“We’re going to win the N.L. Central and you can quote me on that.”
Those were Anthony Rizzo’s words to reporters on Thursday, just one day ahead of the Cubs’ annual gathering of meatballs and Pollyannas at the Sheraton Chicago Hotel and Towers. Whether he was just fluffing the crowd or expressing his genuine feelings, the guarantee had people talking.
Is this really a good thing though? After all, guarantees should be reserved for the likes of Rasheed Wallace and deposed Men’s Wearhouse CEO’s, but not Cubs. I mean, I’m the guy who took Tom Ricketts to task over simply saying at last year’s convention that he believed the Cubs had a playoff team on their hands.
But this proclamation from a nascent superstar rang so much truer than the hollow, clanging cymbal of his team’s owner. Where Ricketts’ words felt antiseptic and disingenuous, Rizzo’s were visceral and had veracity. One man bought his leadership and the other earned it, and my reaction to their proclamations varies as a result.
It doesn’t hurt that this Cubs team is significantly better than last year’s, at least on paper. Jon Lester alone is enough to tip the scales in 2015’s favor, not to mention Joe Maddon, Jason Motte, and Joe Ortiz. Okay, maybe not so much Ortiz yet, but you get the point.
But even though the branch Rizzo climbed out onto is significantly thicker than is has been of late, his brazen declaration is still quite a departure from what we’ve come to expect from the Cubs. Theo Epstein told us all that an NL Central was the goal for 2015, but he colored it with the innuendo and entendre of exec-speak.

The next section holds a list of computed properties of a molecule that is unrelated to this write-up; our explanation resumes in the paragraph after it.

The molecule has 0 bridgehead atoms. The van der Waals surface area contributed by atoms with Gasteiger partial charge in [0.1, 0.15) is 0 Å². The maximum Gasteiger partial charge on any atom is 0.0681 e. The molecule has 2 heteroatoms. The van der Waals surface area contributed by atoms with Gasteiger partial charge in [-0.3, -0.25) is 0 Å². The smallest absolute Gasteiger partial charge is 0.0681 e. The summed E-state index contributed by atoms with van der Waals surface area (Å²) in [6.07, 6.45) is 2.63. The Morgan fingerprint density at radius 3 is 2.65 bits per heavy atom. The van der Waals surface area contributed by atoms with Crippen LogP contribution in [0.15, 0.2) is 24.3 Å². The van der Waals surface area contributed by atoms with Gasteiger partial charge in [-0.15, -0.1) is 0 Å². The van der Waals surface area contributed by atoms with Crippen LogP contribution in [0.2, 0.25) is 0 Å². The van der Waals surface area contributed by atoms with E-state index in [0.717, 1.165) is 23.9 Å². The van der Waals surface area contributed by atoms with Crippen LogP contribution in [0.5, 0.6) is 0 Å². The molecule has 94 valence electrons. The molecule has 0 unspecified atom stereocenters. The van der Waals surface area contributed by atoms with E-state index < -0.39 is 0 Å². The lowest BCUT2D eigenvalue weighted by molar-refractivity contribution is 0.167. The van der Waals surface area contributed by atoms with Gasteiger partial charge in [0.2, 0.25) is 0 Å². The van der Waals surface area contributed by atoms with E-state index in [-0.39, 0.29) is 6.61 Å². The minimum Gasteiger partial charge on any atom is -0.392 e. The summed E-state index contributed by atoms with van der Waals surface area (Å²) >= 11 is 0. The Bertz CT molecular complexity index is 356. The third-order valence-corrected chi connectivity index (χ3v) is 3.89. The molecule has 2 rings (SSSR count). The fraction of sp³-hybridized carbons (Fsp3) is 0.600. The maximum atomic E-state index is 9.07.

There’s no room to interpret the quote above though, no mistaking a turn of phrase or a $20 word (really, people who use big words are just trying to compensate for something or make themselves seem smart). Rizzo put himself out there, man, but it’s a place he’s comfortable being.
This isn’t too unlike that game against the Reds last season when Rizzo took issue with the Cincy bench and stalked toward it menacingly. No longer the struggling slugger, he’s become a leader who’s not afraid to step up with both words and actions.
I’m not a fan of braggarts and bloviators, but that’s not how Anthony Rizzo came across to me. This is a man who knows his role and is ready let the world know that the fanboys aren’t the only ones out there who think the Cubs can get things done.
That said, I don’t think Rizzo and his teammates are going to make good on his guarantee. But when I wrote earlier about “The Cubs Way,” I liberally sprinkled in quotes from Theo Epstein’s introductory presser in 2011. But in perusing back through Epstein’s words, I found one other gem that I had missed.
“We’re going to change the culture. Our players are going to change the culture along with us…”
That’s exactly what Anthony Rizzo is doing, both with his bat and his bravado. Not content to be cuddly little also-rans anymore, the Cubs continue to do what they can to remove the “lovable loser” label from this snakebit squad.
It’s all for naught if the rest of his compatriots don’t take up arms against a sea of troubles and by opposing, end them. But I’ve got a pretty good feeling that they’re all more than willing to do exactly that. And I’ve got a funny feeling that this prediction is going to get more than its share of run this weekend.
As if the masses converging on the Loop over the next few days needed anything else to get them going, this should have them frothing at the mouth. But you know what? That’s not a bad thing. It’s about time these folks had something legitimate to get excited about, even if it is just a short proclamation that isn’t all that likely to come to pass.
At this point, I sincerely hope Rizzo gets a chance to reprise his words at CubsCon, if only so I can witness the ensuing swoon-fest. I can just see him taking the stage and making the guarantee again, then dropping the mic and walking off like a boss.
To that end, I’d like to co-opt a line from the Rolling Stones: “I know it’s only [Rizzo’s quote], but I like it.”